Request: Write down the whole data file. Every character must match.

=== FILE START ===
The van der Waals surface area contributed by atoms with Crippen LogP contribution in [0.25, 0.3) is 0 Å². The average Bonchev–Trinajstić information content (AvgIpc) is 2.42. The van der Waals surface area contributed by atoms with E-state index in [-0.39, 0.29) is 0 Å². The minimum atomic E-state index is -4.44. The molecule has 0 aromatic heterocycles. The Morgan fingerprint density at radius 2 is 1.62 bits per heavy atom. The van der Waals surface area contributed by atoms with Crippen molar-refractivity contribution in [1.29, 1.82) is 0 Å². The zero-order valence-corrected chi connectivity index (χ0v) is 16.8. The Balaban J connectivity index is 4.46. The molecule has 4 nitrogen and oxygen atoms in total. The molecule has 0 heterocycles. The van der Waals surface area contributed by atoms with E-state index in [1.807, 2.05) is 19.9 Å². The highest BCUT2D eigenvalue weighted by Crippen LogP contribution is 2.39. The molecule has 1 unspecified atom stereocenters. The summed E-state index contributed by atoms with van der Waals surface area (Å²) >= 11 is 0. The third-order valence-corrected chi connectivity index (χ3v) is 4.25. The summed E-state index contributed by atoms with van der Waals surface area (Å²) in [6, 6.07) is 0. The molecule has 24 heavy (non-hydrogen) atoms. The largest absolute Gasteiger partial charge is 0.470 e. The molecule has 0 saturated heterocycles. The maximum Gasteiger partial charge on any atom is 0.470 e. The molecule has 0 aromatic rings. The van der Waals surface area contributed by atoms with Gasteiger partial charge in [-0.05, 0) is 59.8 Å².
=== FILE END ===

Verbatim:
The van der Waals surface area contributed by atoms with Crippen LogP contribution in [0.25, 0.3) is 0 Å². The average Bonchev–Trinajstić information content (AvgIpc) is 2.42. The van der Waals surface area contributed by atoms with E-state index in [-0.39, 0.29) is 0 Å². The minimum atomic E-state index is -4.44. The molecule has 0 aromatic heterocycles. The Morgan fingerprint density at radius 2 is 1.62 bits per heavy atom. The van der Waals surface area contributed by atoms with Crippen molar-refractivity contribution in [1.29, 1.82) is 0 Å². The zero-order valence-corrected chi connectivity index (χ0v) is 16.8. The Balaban J connectivity index is 4.46. The molecule has 4 nitrogen and oxygen atoms in total. The molecule has 0 heterocycles. The van der Waals surface area contributed by atoms with E-state index in [1.807, 2.05) is 19.9 Å². The highest BCUT2D eigenvalue weighted by Crippen LogP contribution is 2.39. The molecule has 1 unspecified atom stereocenters. The summed E-state index contributed by atoms with van der Waals surface area (Å²) >= 11 is 0. The third-order valence-corrected chi connectivity index (χ3v) is 4.25. The summed E-state index contributed by atoms with van der Waals surface area (Å²) in [6, 6.07) is 0. The molecule has 24 heavy (non-hydrogen) atoms. The largest absolute Gasteiger partial charge is 0.470 e. The molecule has 0 saturated heterocycles. The maximum Gasteiger partial charge on any atom is 0.470 e. The molecule has 0 aromatic rings. The van der Waals surface area contributed by atoms with Gasteiger partial charge in [-0.05, 0) is 59.8 Å².